From the 1st October 2019, a domestic reverse charge will be introduced to combat missing trader fraud for VAT in the construction industry. The domestic reverse charge will be applicable when a specified service is supplied by a subcontractor to a contractor but will not be applicable if the specified service is supplied to the end user.
The CIS scheme was introduced back in 1972. The purpose of CIS was to ensure subcontractors pay their income tax. The introduction of CIS was designed to combat income tax evasion.
From the 1st October 2019, further measures will be introduced in the Construction industry to now combat VAT fraud.
Domestic Reverse Charge?
From the 1st October 2019, a subcontractor will not charge output VAT to the contractor. The subcontractor will also need to state on their invoice that the supply is subject to a reverse charge.
The contractor on receipt of the invoice will then need to charge itself output VAT on the invoice and claim input VAT on the same VAT return. In most cases, the financial impact on the contractor will be £nil.
The new rules will only be applicable where the end user is a business or a consumer making onward supplies. If the end user is not making an onward supply, then the supplier will charge VAT in the normal way and will not be subject to the domestic reverse charges rules.
If you have a group of companies, one of which purchases construction services, the recharge of costs between the companies within the group will not be subject to the domestic reverse charge rules providing one of the companies is the end user.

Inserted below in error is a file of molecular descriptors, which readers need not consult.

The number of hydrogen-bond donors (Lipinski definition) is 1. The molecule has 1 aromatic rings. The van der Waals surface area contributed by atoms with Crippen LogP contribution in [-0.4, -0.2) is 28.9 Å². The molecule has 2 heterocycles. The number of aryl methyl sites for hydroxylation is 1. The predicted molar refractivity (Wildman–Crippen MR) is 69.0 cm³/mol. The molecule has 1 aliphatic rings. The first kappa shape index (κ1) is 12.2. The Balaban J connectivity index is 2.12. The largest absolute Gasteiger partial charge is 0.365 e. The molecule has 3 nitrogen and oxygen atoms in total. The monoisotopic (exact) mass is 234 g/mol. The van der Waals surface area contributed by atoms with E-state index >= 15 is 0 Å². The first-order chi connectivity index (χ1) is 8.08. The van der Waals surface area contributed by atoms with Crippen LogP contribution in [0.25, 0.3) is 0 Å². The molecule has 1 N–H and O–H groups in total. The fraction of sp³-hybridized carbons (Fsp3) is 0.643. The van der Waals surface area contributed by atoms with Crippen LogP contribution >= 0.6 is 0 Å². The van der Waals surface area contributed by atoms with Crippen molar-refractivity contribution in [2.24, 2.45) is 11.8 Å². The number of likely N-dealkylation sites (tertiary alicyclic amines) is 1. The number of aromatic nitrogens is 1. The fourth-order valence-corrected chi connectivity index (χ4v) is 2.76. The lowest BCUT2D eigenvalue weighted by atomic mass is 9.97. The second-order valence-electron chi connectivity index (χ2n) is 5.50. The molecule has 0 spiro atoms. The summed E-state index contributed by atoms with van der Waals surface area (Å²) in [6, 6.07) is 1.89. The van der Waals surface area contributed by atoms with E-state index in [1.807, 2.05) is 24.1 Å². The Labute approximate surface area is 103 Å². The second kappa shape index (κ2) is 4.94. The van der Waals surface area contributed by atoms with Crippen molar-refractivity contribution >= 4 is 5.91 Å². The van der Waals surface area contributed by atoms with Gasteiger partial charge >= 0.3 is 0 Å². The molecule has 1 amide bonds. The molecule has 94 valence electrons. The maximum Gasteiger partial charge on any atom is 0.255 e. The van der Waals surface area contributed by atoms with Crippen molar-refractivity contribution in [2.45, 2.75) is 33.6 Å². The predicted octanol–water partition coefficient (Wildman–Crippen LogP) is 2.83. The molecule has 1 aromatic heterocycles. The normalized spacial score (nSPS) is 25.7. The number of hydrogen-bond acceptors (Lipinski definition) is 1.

For supplies being made to contractors who are making onward supplies then the domestic reverse charge rules will apply.
The general rules is that a supply being reported under the CIS scheme will also be subject to the domestic reverse charge for VAT, providing the recipient is not an end user.
HMRC have provided a list of supplies which will be subject to the domestic reverse charge rules.
How do I complete the VAT return?
If you are a supplier providing a specified service, then you would enter the net sale amount into box 6 but do not enter any amounts into box 1 of the VAT return. You will continue to claim input VAT in respect of those taxable supplies you are making.
Due to the new rules, you will not receive the output VAT from your customer, and this may affect your cash flow. However, the above will also result in you being in a repayment position from HMRC. Therefore, you may consider switching over from a quarterly VAT return to a monthly return in order to stabilise your cash flow.
Will there be penalties?
HMRC’s guidance explains that officers will operate a ‘light touch’ approach for the first six months from the date the new rules are introduced. This approach will only be taken providing the you demonstrate that you are complying with the new legislation.
As a subcontractor, it is important you identify if your customer is simply the end consumer of if it is a business making onward supplies. If your customer is making onward supplies, then you should verify their VAT number on the VIES database before applying the reverse charge rules.
As a contractor, you will want to get in touch with your subcontractors to establish if the supplies made to you fall under the specified services list.
Finally. both parties will need to understand the impact on their cashflow, ensure that your accounting systems caters for the reverse charge treatment, and provide training to staff who deal with such transactions.
General Disclaimer: This article is intended to provide general information only. The article is not intended as, and should not be taken as, financial, tax, legal, consulting, or any other type of advice. This article does not establish any contractual or engagement.